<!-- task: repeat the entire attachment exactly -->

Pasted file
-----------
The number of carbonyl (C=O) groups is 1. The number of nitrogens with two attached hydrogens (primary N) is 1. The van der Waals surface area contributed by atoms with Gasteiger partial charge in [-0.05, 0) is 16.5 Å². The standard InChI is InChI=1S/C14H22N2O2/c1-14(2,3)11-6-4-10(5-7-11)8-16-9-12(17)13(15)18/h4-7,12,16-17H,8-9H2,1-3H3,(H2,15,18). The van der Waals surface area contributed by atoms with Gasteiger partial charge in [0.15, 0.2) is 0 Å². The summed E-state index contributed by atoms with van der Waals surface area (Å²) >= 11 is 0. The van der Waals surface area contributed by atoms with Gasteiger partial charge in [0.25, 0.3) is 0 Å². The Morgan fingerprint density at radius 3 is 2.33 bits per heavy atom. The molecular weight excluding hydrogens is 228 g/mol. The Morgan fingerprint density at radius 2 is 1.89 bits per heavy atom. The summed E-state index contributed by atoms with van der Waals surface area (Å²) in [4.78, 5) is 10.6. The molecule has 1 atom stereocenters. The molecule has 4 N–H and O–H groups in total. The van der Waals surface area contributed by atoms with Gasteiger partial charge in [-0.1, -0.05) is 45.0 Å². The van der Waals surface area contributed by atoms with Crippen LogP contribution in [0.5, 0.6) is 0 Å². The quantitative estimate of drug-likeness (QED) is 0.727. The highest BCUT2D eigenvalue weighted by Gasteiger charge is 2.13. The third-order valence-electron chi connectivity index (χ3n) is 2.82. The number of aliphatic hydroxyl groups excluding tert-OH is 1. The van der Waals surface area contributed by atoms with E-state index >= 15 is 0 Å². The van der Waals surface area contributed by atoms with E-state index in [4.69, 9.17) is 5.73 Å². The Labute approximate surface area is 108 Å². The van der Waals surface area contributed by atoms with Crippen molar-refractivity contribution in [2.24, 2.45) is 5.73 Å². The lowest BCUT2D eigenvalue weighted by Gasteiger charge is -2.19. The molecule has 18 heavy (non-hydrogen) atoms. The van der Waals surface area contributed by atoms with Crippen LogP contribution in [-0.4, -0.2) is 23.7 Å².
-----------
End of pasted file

The number of carbonyl (C=O) groups is 1. The number of nitrogens with two attached hydrogens (primary N) is 1. The van der Waals surface area contributed by atoms with Gasteiger partial charge in [-0.05, 0) is 16.5 Å². The standard InChI is InChI=1S/C14H22N2O2/c1-14(2,3)11-6-4-10(5-7-11)8-16-9-12(17)13(15)18/h4-7,12,16-17H,8-9H2,1-3H3,(H2,15,18). The van der Waals surface area contributed by atoms with Gasteiger partial charge in [0.15, 0.2) is 0 Å². The summed E-state index contributed by atoms with van der Waals surface area (Å²) >= 11 is 0. The van der Waals surface area contributed by atoms with Gasteiger partial charge in [0.25, 0.3) is 0 Å². The Morgan fingerprint density at radius 3 is 2.33 bits per heavy atom. The molecular weight excluding hydrogens is 228 g/mol. The Morgan fingerprint density at radius 2 is 1.89 bits per heavy atom. The summed E-state index contributed by atoms with van der Waals surface area (Å²) in [4.78, 5) is 10.6. The molecule has 1 atom stereocenters. The molecule has 4 N–H and O–H groups in total. The van der Waals surface area contributed by atoms with Gasteiger partial charge in [-0.1, -0.05) is 45.0 Å². The van der Waals surface area contributed by atoms with Crippen LogP contribution in [0.5, 0.6) is 0 Å². The quantitative estimate of drug-likeness (QED) is 0.727. The highest BCUT2D eigenvalue weighted by Gasteiger charge is 2.13. The third-order valence-electron chi connectivity index (χ3n) is 2.82. The number of aliphatic hydroxyl groups excluding tert-OH is 1. The van der Waals surface area contributed by atoms with E-state index >= 15 is 0 Å². The van der Waals surface area contributed by atoms with E-state index in [4.69, 9.17) is 5.73 Å². The Labute approximate surface area is 108 Å². The van der Waals surface area contributed by atoms with Crippen molar-refractivity contribution in [2.24, 2.45) is 5.73 Å². The lowest BCUT2D eigenvalue weighted by Gasteiger charge is -2.19. The molecule has 18 heavy (non-hydrogen) atoms. The van der Waals surface area contributed by atoms with Crippen LogP contribution in [-0.4, -0.2) is 23.7 Å².